A well-cultivated story that plants a seed about the value of friends and what they leave with us, even when they’re gone

HOW I LEARNED TO FALL OUT OF TREES

Saying goodbye to a friend is tied together with the experience of climbing in Kirsch’s sentimental latest.

Roger learns a last lesson from his friend Adelia before her family moves away: how to climb a tree. “What if I fall?” he worries. What follows is a primer on both getting up into the leaves and coping with the loss of someone you’re attached to. Kirsch elegantly makes the connection with affirmations that work both ways: “Hang on tight with both hands”; “take it one branch at a time”; and, inevitably, “letting go will be the hardest part!” If it seems tree-twee, the pace and Roger’s perpetually grim but trusting face make up for it. The busily illustrated pages that show Roger and Adelia having their last moments together are intercut with items she’s collected to break Roger’s fall, presented on contrasting white backgrounds. These pages come across like warm, flashing memories. By the time Roger makes his solo climb and falls, smiling, into a gigantic pile of Adelia’s making, it feels like a tremendous and joyful payoff to what has previously seemed like a sad learning experience. Adding to the vibe are Kirsch’s careful details: bespectacled, pink-skinned Roger’s fussy clothing, brown-skinned Adelia’s flower garlands, the ridged texture of the tree itself. Close readers might wonder if Adelia falls victim to the “magical minority” trope, but as both children are equally swiftly sketched it does not seem to apply.

A well-cultivated story that plants a seed about the value of friends and what they leave with us, even when they’re gone . (Picture book. 3-8)

Pub Date: April 23, 2019

ISBN: 978-1-4197-3413-7

Page Count: 40

Publisher: Abrams

Review Posted Online: Jan. 28, 2019

Kirkus Reviews Issue: Feb. 15, 2019

Did you like this book?

The message is worthy, but this phoned-in follow-up doesn’t add anything significant.

THE WORLD NEEDS MORE PURPLE SCHOOLS

From the My Purple World series

A color-themed vision of what school should be like.

In what amounts to a rehash of The World Needs More Purple People (2020), Bell and Hart address adult as well as young readers to explain what “curious and kind you” can do to make school, or for that matter the universe, a better place. Again culminating in the vague but familiar “JUST. BE. YOU!” the program remains much the same—including asking questions both “universe-sized” (“Could you make a burrito larger than a garbage truck?”) and “smaller, people-sized” (i.e., personal), working hard to learn and make things, offering praise and encouragement, speaking up and out, laughing together, and listening to others. In the illustrations, light-skinned, blond-haired narrator Penny poses amid a busy, open-mouthed, diverse cast that includes a child wearing a hijab and one who uses a wheelchair. Wiseman opts to show fewer grown-ups here, but the children are the same as in the earlier book, and a scene showing two figures blowing chocolate milk out of their noses essentially recycles a visual joke from the previous outing. (This book was reviewed digitally.)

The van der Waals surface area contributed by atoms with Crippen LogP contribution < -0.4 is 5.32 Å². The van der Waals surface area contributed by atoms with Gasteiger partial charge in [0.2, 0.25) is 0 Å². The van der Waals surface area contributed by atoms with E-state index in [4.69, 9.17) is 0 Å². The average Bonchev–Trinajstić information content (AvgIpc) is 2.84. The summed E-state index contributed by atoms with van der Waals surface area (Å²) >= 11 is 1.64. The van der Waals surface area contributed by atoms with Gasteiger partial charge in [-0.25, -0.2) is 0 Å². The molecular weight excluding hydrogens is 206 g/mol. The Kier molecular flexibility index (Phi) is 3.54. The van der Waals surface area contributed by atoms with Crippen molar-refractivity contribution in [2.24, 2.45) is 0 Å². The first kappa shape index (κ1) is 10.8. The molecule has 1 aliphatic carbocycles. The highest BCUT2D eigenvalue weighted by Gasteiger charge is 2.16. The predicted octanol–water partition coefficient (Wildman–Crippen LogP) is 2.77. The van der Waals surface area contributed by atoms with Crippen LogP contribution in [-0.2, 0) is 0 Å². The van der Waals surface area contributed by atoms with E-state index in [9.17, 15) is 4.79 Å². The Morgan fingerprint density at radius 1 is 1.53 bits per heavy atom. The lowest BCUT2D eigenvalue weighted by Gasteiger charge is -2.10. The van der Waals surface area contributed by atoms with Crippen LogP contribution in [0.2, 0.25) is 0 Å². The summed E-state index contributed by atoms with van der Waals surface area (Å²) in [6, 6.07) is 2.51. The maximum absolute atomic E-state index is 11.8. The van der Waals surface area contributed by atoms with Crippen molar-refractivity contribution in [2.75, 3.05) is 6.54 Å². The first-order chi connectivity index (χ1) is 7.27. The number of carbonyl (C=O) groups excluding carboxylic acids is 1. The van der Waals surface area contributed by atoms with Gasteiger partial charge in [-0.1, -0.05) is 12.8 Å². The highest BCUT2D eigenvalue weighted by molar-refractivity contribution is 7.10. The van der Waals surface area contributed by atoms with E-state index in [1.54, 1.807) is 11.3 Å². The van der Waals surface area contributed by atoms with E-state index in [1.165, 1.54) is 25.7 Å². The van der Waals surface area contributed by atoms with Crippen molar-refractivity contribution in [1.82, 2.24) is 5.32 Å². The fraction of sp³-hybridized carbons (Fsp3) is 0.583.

The message is worthy, but this phoned-in follow-up doesn’t add anything significant. (Picture book. 6-8)

Pub Date: June 21, 2022

ISBN: 978-0-593-43490-1

Page Count: 40

Publisher: Random House

Review Posted Online: April 27, 2022

Kirkus Reviews Issue: May 15, 2022

Did you like this book?

No Comments Yet

The buoyant uplift seems a bit pre-packaged but spot-on nonetheless.

THE WORLD NEEDS MORE PURPLE PEOPLE

A monohued tally of positive character traits.

Purple is a “magic color,” affirm the authors (both actors, though Hart’s name recognition is nowhere near the level of Bell’s), and “purple people” are the sort who ask questions, laugh wholeheartedly, work hard, freely voice feelings and opinions, help those who might “lose” their own voices in the face of unkindness, and, in sum, can “JUST BE (the real) YOU.” Unlike the obsessive protagonist of Victoria Kann’s Pinkalicious franchise, being a purple person has “nothing to do with what you look like”—a point that Wiseman underscores with scenes of exuberantly posed cartoon figures (including versions of the authors) in casual North American attire but sporting a wide range of ages, skin hues, and body types. A crowded playground at the close (no social distancing here) displays all this wholesome behavior in action. Plenty of purple highlights, plus a plethora of broad smiles and wide-open mouths, crank up the visual energy—and if the earnest overall tone doesn’t snag the attention of young audiences, a grossly literal view of the young narrator and a grandparent “snot-out-our-nose laughing” should do the trick. (This book was reviewed digitally with 10.4-by-20.6-inch double-page spreads viewed at 22.2% of actual size.)

The buoyant uplift seems a bit pre-packaged but spot-on nonetheless. (Picture book. 6-8)

Pub Date: June 2, 2020

ISBN: 978-0-593-12196-2

Page Count: 40

Publisher: Random House

Review Posted Online: June 3, 2020

Kirkus Reviews Issue: June 15, 2020

Did you like this book?

No Comments Yet
more